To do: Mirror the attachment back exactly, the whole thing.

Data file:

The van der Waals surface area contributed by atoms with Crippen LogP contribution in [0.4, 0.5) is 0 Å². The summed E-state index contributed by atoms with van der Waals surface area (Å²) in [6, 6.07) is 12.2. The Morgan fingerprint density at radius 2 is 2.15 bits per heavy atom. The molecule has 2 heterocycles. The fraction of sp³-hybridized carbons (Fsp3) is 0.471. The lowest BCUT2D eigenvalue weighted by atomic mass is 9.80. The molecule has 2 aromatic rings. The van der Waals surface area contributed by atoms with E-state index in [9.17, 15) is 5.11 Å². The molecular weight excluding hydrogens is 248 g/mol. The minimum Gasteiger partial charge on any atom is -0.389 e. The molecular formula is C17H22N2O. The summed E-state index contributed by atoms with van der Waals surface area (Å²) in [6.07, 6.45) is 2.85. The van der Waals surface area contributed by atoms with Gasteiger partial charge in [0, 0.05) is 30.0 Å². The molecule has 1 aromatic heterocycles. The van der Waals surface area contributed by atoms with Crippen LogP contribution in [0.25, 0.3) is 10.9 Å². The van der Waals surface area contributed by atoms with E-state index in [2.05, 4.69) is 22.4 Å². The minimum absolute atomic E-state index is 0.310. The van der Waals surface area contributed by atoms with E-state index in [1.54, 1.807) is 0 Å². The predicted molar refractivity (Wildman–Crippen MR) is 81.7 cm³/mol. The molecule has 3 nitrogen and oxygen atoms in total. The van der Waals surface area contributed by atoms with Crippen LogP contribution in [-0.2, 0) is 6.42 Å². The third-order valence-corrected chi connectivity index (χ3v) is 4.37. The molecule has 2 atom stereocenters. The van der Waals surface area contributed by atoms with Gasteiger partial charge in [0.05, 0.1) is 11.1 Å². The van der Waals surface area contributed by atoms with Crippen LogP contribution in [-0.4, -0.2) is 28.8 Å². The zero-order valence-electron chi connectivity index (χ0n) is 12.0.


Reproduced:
The van der Waals surface area contributed by atoms with Crippen LogP contribution in [0.4, 0.5) is 0 Å². The summed E-state index contributed by atoms with van der Waals surface area (Å²) in [6, 6.07) is 12.2. The Morgan fingerprint density at radius 2 is 2.15 bits per heavy atom. The molecule has 2 heterocycles. The fraction of sp³-hybridized carbons (Fsp3) is 0.471. The lowest BCUT2D eigenvalue weighted by atomic mass is 9.80. The molecule has 2 aromatic rings. The van der Waals surface area contributed by atoms with E-state index in [9.17, 15) is 5.11 Å². The molecular weight excluding hydrogens is 248 g/mol. The minimum Gasteiger partial charge on any atom is -0.389 e. The molecular formula is C17H22N2O. The summed E-state index contributed by atoms with van der Waals surface area (Å²) in [6.07, 6.45) is 2.85. The van der Waals surface area contributed by atoms with Gasteiger partial charge in [0, 0.05) is 30.0 Å². The molecule has 1 aromatic heterocycles. The van der Waals surface area contributed by atoms with Crippen LogP contribution in [0.25, 0.3) is 10.9 Å². The van der Waals surface area contributed by atoms with E-state index in [2.05, 4.69) is 22.4 Å². The minimum absolute atomic E-state index is 0.310. The van der Waals surface area contributed by atoms with E-state index in [1.54, 1.807) is 0 Å². The predicted molar refractivity (Wildman–Crippen MR) is 81.7 cm³/mol. The molecule has 3 nitrogen and oxygen atoms in total. The van der Waals surface area contributed by atoms with Crippen LogP contribution in [-0.2, 0) is 6.42 Å². The third-order valence-corrected chi connectivity index (χ3v) is 4.37. The molecule has 2 atom stereocenters. The van der Waals surface area contributed by atoms with Gasteiger partial charge in [0.05, 0.1) is 11.1 Å². The van der Waals surface area contributed by atoms with Crippen LogP contribution in [-0.4, -0.2) is 28.8 Å². The zero-order valence-electron chi connectivity index (χ0n) is 12.0.